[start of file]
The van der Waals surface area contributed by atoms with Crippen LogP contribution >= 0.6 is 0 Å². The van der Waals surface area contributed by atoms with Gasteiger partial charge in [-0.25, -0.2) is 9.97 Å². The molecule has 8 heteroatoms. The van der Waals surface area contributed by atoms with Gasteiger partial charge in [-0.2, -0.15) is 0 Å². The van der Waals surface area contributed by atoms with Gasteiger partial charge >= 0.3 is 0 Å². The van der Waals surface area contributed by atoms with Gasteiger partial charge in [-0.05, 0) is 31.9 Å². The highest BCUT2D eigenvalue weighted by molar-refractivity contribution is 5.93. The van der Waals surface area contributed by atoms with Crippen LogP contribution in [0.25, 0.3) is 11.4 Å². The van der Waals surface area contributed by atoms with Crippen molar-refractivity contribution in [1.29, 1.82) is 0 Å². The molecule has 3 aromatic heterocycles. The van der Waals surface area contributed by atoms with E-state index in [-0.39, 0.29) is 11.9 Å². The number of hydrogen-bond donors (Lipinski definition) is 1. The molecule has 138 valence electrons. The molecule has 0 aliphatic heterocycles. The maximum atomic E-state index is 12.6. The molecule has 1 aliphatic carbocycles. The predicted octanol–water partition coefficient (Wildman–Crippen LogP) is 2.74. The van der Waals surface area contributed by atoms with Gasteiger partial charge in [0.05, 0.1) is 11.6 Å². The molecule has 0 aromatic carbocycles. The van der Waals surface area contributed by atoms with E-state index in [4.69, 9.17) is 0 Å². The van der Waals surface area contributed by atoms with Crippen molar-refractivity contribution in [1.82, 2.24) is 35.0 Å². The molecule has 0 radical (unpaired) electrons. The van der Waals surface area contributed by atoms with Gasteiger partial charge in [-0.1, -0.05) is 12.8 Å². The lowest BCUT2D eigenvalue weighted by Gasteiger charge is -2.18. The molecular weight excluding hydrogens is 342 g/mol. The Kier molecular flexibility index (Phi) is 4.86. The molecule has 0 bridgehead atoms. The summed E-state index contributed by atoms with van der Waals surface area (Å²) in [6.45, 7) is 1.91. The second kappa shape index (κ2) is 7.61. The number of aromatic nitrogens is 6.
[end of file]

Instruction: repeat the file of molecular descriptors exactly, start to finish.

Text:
The van der Waals surface area contributed by atoms with Crippen LogP contribution >= 0.6 is 0 Å². The van der Waals surface area contributed by atoms with Gasteiger partial charge in [-0.25, -0.2) is 9.97 Å². The molecule has 8 heteroatoms. The van der Waals surface area contributed by atoms with Gasteiger partial charge in [-0.2, -0.15) is 0 Å². The van der Waals surface area contributed by atoms with Gasteiger partial charge >= 0.3 is 0 Å². The van der Waals surface area contributed by atoms with Gasteiger partial charge in [-0.05, 0) is 31.9 Å². The highest BCUT2D eigenvalue weighted by molar-refractivity contribution is 5.93. The van der Waals surface area contributed by atoms with Crippen LogP contribution in [0.25, 0.3) is 11.4 Å². The van der Waals surface area contributed by atoms with Crippen molar-refractivity contribution in [1.29, 1.82) is 0 Å². The molecule has 3 aromatic heterocycles. The van der Waals surface area contributed by atoms with E-state index in [-0.39, 0.29) is 11.9 Å². The number of hydrogen-bond donors (Lipinski definition) is 1. The molecule has 138 valence electrons. The molecule has 0 aliphatic heterocycles. The maximum atomic E-state index is 12.6. The molecule has 1 aliphatic carbocycles. The predicted octanol–water partition coefficient (Wildman–Crippen LogP) is 2.74. The van der Waals surface area contributed by atoms with Gasteiger partial charge in [0.05, 0.1) is 11.6 Å². The molecule has 0 aromatic carbocycles. The van der Waals surface area contributed by atoms with E-state index in [4.69, 9.17) is 0 Å². The van der Waals surface area contributed by atoms with Crippen molar-refractivity contribution in [1.82, 2.24) is 35.0 Å². The molecule has 0 radical (unpaired) electrons. The van der Waals surface area contributed by atoms with Gasteiger partial charge in [-0.1, -0.05) is 12.8 Å². The lowest BCUT2D eigenvalue weighted by Gasteiger charge is -2.18. The molecular weight excluding hydrogens is 342 g/mol. The Kier molecular flexibility index (Phi) is 4.86. The molecule has 0 bridgehead atoms. The summed E-state index contributed by atoms with van der Waals surface area (Å²) in [6.45, 7) is 1.91. The second kappa shape index (κ2) is 7.61. The number of aromatic nitrogens is 6.